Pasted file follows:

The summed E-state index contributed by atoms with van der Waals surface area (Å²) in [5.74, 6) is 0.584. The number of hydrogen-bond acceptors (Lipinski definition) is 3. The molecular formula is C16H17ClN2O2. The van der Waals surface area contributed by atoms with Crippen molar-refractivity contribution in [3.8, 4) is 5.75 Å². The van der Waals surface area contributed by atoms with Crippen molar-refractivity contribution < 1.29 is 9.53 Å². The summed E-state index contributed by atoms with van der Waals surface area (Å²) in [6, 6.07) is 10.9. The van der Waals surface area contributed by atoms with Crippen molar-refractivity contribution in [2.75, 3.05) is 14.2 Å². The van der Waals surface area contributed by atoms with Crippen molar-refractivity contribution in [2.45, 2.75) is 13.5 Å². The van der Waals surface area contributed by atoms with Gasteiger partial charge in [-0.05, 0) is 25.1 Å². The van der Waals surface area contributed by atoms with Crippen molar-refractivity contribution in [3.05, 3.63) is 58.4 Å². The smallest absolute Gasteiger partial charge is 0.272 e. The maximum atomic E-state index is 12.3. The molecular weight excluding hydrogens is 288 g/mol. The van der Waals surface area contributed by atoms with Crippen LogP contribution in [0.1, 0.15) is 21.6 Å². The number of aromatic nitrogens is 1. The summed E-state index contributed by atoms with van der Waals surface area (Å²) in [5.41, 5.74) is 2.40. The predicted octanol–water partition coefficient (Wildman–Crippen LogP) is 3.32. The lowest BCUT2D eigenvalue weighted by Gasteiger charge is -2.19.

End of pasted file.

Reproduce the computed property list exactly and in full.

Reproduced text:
The summed E-state index contributed by atoms with van der Waals surface area (Å²) in [5.74, 6) is 0.584. The number of hydrogen-bond acceptors (Lipinski definition) is 3. The molecular formula is C16H17ClN2O2. The van der Waals surface area contributed by atoms with Crippen molar-refractivity contribution in [3.8, 4) is 5.75 Å². The van der Waals surface area contributed by atoms with Crippen molar-refractivity contribution < 1.29 is 9.53 Å². The summed E-state index contributed by atoms with van der Waals surface area (Å²) in [6, 6.07) is 10.9. The van der Waals surface area contributed by atoms with Crippen molar-refractivity contribution in [2.75, 3.05) is 14.2 Å². The van der Waals surface area contributed by atoms with Crippen molar-refractivity contribution in [2.45, 2.75) is 13.5 Å². The van der Waals surface area contributed by atoms with Gasteiger partial charge in [-0.05, 0) is 25.1 Å². The van der Waals surface area contributed by atoms with Crippen molar-refractivity contribution in [3.05, 3.63) is 58.4 Å². The smallest absolute Gasteiger partial charge is 0.272 e. The maximum atomic E-state index is 12.3. The molecular weight excluding hydrogens is 288 g/mol. The van der Waals surface area contributed by atoms with Crippen LogP contribution in [0.1, 0.15) is 21.6 Å². The number of aromatic nitrogens is 1. The summed E-state index contributed by atoms with van der Waals surface area (Å²) in [5.41, 5.74) is 2.40. The predicted octanol–water partition coefficient (Wildman–Crippen LogP) is 3.32. The lowest BCUT2D eigenvalue weighted by Gasteiger charge is -2.19.